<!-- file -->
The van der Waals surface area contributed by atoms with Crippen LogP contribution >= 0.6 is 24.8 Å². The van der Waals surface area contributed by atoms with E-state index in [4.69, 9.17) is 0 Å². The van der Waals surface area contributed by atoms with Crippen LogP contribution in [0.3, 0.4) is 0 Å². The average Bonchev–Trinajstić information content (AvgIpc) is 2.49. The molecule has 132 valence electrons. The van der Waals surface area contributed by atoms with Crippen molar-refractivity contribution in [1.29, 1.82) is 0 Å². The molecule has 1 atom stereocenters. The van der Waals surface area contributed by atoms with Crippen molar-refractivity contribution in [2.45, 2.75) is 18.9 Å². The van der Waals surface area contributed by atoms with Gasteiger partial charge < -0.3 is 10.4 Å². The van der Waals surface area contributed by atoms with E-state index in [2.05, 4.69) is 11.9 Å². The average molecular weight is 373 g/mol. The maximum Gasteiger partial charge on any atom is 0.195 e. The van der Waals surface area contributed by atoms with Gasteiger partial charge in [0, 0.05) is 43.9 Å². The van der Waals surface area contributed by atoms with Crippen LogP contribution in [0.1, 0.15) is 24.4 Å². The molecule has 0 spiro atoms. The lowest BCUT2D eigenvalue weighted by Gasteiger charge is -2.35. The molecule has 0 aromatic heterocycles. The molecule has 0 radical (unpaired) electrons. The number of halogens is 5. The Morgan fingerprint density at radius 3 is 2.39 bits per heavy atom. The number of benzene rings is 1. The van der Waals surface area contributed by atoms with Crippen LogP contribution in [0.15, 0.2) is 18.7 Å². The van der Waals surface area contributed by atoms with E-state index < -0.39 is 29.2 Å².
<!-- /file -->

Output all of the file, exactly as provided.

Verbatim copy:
The van der Waals surface area contributed by atoms with Crippen LogP contribution >= 0.6 is 24.8 Å². The van der Waals surface area contributed by atoms with E-state index in [4.69, 9.17) is 0 Å². The van der Waals surface area contributed by atoms with Crippen LogP contribution in [0.3, 0.4) is 0 Å². The average Bonchev–Trinajstić information content (AvgIpc) is 2.49. The molecule has 132 valence electrons. The van der Waals surface area contributed by atoms with Crippen molar-refractivity contribution in [1.29, 1.82) is 0 Å². The molecule has 1 atom stereocenters. The van der Waals surface area contributed by atoms with Crippen molar-refractivity contribution in [2.45, 2.75) is 18.9 Å². The van der Waals surface area contributed by atoms with Gasteiger partial charge < -0.3 is 10.4 Å². The van der Waals surface area contributed by atoms with E-state index in [2.05, 4.69) is 11.9 Å². The average molecular weight is 373 g/mol. The maximum Gasteiger partial charge on any atom is 0.195 e. The van der Waals surface area contributed by atoms with Gasteiger partial charge in [0, 0.05) is 43.9 Å². The van der Waals surface area contributed by atoms with Crippen LogP contribution in [0.1, 0.15) is 24.4 Å². The molecule has 0 spiro atoms. The lowest BCUT2D eigenvalue weighted by Gasteiger charge is -2.35. The molecule has 0 aromatic heterocycles. The molecule has 0 radical (unpaired) electrons. The number of halogens is 5. The Morgan fingerprint density at radius 3 is 2.39 bits per heavy atom. The number of benzene rings is 1. The van der Waals surface area contributed by atoms with Crippen LogP contribution in [0.15, 0.2) is 18.7 Å². The van der Waals surface area contributed by atoms with E-state index < -0.39 is 29.2 Å².